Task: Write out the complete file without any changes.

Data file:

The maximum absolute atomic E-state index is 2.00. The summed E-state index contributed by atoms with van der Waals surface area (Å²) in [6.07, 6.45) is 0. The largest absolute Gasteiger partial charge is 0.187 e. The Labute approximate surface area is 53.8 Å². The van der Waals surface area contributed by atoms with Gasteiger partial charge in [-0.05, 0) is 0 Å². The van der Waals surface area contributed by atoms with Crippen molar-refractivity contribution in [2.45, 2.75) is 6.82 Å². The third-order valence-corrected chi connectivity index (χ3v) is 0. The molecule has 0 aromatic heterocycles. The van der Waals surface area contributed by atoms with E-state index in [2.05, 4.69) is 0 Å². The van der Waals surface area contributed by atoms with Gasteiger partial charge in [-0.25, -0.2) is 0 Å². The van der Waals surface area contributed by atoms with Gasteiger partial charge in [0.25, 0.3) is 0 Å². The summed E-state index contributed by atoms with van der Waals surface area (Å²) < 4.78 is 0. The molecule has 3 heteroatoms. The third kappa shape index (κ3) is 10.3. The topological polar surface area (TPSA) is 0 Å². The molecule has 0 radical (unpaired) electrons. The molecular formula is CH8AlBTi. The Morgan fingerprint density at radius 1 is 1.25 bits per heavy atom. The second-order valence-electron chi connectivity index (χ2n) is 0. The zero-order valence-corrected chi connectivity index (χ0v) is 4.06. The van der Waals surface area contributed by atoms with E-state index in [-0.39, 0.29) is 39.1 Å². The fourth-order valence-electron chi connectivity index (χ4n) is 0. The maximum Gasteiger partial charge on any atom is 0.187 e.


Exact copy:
The maximum absolute atomic E-state index is 2.00. The summed E-state index contributed by atoms with van der Waals surface area (Å²) in [6.07, 6.45) is 0. The largest absolute Gasteiger partial charge is 0.187 e. The Labute approximate surface area is 53.8 Å². The van der Waals surface area contributed by atoms with Gasteiger partial charge in [-0.05, 0) is 0 Å². The van der Waals surface area contributed by atoms with Crippen molar-refractivity contribution in [2.45, 2.75) is 6.82 Å². The third-order valence-corrected chi connectivity index (χ3v) is 0. The molecule has 0 aromatic heterocycles. The van der Waals surface area contributed by atoms with E-state index in [2.05, 4.69) is 0 Å². The van der Waals surface area contributed by atoms with Gasteiger partial charge in [-0.25, -0.2) is 0 Å². The van der Waals surface area contributed by atoms with Gasteiger partial charge in [0.25, 0.3) is 0 Å². The summed E-state index contributed by atoms with van der Waals surface area (Å²) < 4.78 is 0. The molecule has 3 heteroatoms. The third kappa shape index (κ3) is 10.3. The topological polar surface area (TPSA) is 0 Å². The molecule has 0 radical (unpaired) electrons. The molecular formula is CH8AlBTi. The Morgan fingerprint density at radius 1 is 1.25 bits per heavy atom. The second-order valence-electron chi connectivity index (χ2n) is 0. The zero-order valence-corrected chi connectivity index (χ0v) is 4.06. The van der Waals surface area contributed by atoms with E-state index in [-0.39, 0.29) is 39.1 Å². The fourth-order valence-electron chi connectivity index (χ4n) is 0. The maximum Gasteiger partial charge on any atom is 0.187 e.